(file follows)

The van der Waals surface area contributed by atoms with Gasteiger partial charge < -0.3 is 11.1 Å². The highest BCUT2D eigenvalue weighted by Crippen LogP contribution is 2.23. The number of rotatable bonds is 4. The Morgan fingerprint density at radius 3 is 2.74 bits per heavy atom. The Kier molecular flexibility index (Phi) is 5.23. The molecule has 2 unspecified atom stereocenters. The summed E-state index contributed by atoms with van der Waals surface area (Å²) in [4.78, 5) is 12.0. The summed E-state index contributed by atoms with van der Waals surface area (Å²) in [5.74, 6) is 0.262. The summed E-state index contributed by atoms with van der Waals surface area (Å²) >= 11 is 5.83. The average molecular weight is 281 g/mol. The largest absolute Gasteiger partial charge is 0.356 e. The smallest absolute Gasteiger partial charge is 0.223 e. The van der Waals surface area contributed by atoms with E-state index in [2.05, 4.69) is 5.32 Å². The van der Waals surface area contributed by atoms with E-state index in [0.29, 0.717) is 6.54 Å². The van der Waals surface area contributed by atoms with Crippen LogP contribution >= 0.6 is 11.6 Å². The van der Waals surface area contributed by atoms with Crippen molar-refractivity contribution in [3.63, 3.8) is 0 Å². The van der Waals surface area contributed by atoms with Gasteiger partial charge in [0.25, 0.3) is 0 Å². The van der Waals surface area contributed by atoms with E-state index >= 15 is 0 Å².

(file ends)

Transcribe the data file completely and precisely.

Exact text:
The van der Waals surface area contributed by atoms with Gasteiger partial charge < -0.3 is 11.1 Å². The highest BCUT2D eigenvalue weighted by Crippen LogP contribution is 2.23. The number of rotatable bonds is 4. The Morgan fingerprint density at radius 3 is 2.74 bits per heavy atom. The Kier molecular flexibility index (Phi) is 5.23. The molecule has 2 unspecified atom stereocenters. The summed E-state index contributed by atoms with van der Waals surface area (Å²) in [4.78, 5) is 12.0. The summed E-state index contributed by atoms with van der Waals surface area (Å²) in [5.74, 6) is 0.262. The summed E-state index contributed by atoms with van der Waals surface area (Å²) >= 11 is 5.83. The average molecular weight is 281 g/mol. The largest absolute Gasteiger partial charge is 0.356 e. The smallest absolute Gasteiger partial charge is 0.223 e. The van der Waals surface area contributed by atoms with E-state index in [2.05, 4.69) is 5.32 Å². The van der Waals surface area contributed by atoms with E-state index in [0.29, 0.717) is 6.54 Å². The van der Waals surface area contributed by atoms with Crippen LogP contribution >= 0.6 is 11.6 Å². The van der Waals surface area contributed by atoms with Crippen molar-refractivity contribution in [3.63, 3.8) is 0 Å². The van der Waals surface area contributed by atoms with Gasteiger partial charge in [0.25, 0.3) is 0 Å². The van der Waals surface area contributed by atoms with E-state index >= 15 is 0 Å².